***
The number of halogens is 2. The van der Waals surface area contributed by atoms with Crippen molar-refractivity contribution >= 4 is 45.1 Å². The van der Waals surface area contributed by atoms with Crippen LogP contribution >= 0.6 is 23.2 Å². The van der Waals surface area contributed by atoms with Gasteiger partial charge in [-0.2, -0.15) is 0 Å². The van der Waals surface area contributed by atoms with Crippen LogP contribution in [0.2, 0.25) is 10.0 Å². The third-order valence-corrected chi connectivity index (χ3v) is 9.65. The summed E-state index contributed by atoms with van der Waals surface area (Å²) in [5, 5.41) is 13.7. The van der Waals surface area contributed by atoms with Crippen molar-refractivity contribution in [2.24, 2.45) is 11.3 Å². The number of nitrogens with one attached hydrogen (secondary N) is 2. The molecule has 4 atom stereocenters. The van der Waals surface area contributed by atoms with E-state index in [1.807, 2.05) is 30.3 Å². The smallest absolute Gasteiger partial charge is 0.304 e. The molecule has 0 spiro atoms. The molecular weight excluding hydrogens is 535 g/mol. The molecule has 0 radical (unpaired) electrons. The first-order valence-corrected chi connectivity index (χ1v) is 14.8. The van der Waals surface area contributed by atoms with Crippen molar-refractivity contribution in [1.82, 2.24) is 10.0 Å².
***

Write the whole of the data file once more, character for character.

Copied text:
The number of halogens is 2. The van der Waals surface area contributed by atoms with Crippen molar-refractivity contribution >= 4 is 45.1 Å². The van der Waals surface area contributed by atoms with Crippen LogP contribution >= 0.6 is 23.2 Å². The van der Waals surface area contributed by atoms with Gasteiger partial charge in [-0.2, -0.15) is 0 Å². The van der Waals surface area contributed by atoms with Crippen LogP contribution in [0.2, 0.25) is 10.0 Å². The third-order valence-corrected chi connectivity index (χ3v) is 9.65. The summed E-state index contributed by atoms with van der Waals surface area (Å²) in [5, 5.41) is 13.7. The van der Waals surface area contributed by atoms with Crippen molar-refractivity contribution in [2.24, 2.45) is 11.3 Å². The number of nitrogens with one attached hydrogen (secondary N) is 2. The molecule has 4 atom stereocenters. The van der Waals surface area contributed by atoms with E-state index in [1.807, 2.05) is 30.3 Å². The smallest absolute Gasteiger partial charge is 0.304 e. The molecule has 0 spiro atoms. The molecular weight excluding hydrogens is 535 g/mol. The molecule has 0 radical (unpaired) electrons. The first-order valence-corrected chi connectivity index (χ1v) is 14.8. The van der Waals surface area contributed by atoms with Crippen molar-refractivity contribution in [1.82, 2.24) is 10.0 Å².